Before we look at the pathology lets start with anatomy. We will concentrate on SST and IST and will do Subscapularis in a different post.
Because there is no plane between the SST and IST tendons, one of the difficulties is in determining on MRI which tendon is involved when there is a tear at the insertion region. We can make this easier by
- Understanding the insertion sites on the greater tuberosity and by
- Understanding the different muscle shapes and following them.
ANATOMY OF THE GREATER TUBEROSITY
The SST and IST tendons both attach to the greater tuberosity which has 3 facets where three tendons attach
- Horizontal/ Superior Facet: SST Attaches ( Green Dashed Line in image below)
- Oblique/ Middle Facet IST Attaches ( ( Pink Dashed Line in image below)
- Vertical/ Inferior Facet Teres Minor Attaches ( Blue Dashed Line in image below)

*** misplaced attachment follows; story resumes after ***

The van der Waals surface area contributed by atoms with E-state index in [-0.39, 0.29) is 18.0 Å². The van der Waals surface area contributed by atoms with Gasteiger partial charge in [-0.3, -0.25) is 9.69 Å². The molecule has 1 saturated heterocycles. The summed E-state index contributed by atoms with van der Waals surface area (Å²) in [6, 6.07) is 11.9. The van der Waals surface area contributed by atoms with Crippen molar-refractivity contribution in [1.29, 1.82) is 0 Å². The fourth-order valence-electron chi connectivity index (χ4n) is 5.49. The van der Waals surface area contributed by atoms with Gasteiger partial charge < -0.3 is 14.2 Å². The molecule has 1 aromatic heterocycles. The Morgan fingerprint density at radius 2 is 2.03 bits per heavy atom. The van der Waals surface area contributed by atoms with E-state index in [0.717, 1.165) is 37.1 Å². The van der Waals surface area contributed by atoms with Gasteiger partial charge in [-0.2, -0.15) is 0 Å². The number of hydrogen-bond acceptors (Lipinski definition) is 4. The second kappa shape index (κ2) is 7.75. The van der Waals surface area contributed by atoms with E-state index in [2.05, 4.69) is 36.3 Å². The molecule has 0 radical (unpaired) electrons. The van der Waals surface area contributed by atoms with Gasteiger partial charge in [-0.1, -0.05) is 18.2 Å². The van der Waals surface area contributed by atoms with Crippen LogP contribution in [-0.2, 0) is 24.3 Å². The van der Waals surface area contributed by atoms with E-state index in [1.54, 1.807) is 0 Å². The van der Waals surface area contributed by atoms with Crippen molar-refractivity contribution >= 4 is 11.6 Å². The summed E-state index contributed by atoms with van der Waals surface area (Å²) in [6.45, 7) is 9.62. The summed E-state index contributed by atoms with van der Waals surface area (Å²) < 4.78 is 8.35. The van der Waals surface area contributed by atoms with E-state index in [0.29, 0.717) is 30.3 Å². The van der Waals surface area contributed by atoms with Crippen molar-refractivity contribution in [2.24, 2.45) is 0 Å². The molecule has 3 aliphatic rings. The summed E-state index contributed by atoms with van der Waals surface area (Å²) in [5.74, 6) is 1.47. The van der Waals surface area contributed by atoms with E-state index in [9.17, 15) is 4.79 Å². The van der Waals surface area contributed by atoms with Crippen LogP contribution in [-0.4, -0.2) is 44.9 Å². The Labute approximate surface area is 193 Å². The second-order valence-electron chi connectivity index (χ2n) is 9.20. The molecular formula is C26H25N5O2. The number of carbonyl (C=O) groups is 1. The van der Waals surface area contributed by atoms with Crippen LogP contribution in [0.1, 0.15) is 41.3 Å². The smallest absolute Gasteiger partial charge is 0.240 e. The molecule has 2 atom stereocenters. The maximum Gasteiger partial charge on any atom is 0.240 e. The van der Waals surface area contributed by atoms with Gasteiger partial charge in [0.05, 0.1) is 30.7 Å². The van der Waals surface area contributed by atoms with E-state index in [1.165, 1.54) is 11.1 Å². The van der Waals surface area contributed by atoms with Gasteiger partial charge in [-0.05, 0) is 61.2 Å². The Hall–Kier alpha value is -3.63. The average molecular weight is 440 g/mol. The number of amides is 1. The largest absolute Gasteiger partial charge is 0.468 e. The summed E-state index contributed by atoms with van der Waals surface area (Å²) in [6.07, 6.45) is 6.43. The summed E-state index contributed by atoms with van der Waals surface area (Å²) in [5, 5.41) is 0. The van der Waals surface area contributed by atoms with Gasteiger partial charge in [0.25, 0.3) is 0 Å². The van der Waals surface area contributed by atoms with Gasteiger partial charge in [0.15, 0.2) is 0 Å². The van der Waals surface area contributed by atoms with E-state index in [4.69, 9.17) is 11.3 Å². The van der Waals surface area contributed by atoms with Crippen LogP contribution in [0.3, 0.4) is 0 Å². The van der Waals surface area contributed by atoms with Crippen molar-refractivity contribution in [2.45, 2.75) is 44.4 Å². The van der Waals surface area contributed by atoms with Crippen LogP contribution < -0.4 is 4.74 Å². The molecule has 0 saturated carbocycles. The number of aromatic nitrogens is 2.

USING MUSCLE SHAPE
The Supraspinatus and Infraspinatus have different shapes.
- On Coronal scans the SS is anterior and more ovoid in shape and the IS is posterior and flatter.
- On Sagittal Scans the SS lies more superiorly and the IS more posteriorly and inferiorly.
You can use the muscle bellies to work out which tendon is involved at the insertion by following the muscle down to its insertion.
WHAT IS IT: One important part of the anatomy is understanding that the SST has a very anterior insertion which we often dont look at properly and can miss tears at this region.
The anterior most part of the SST insertion is also called the Leading Edge.
WHERE TO LOOK FOR IT:
- On coronal scans find the biceps tendon ( pink arrow in image below).
- At this level the superior most margin of the groove is where the anterior most fibres of the SST insert ( Blue arrows in image below).
- To assess the SST, begin looking from the level of the biceps tendon.
Image Above: Blue arrows the anterior most fibres of SST. Pink arrows bBiceps tendon at bicipital groove.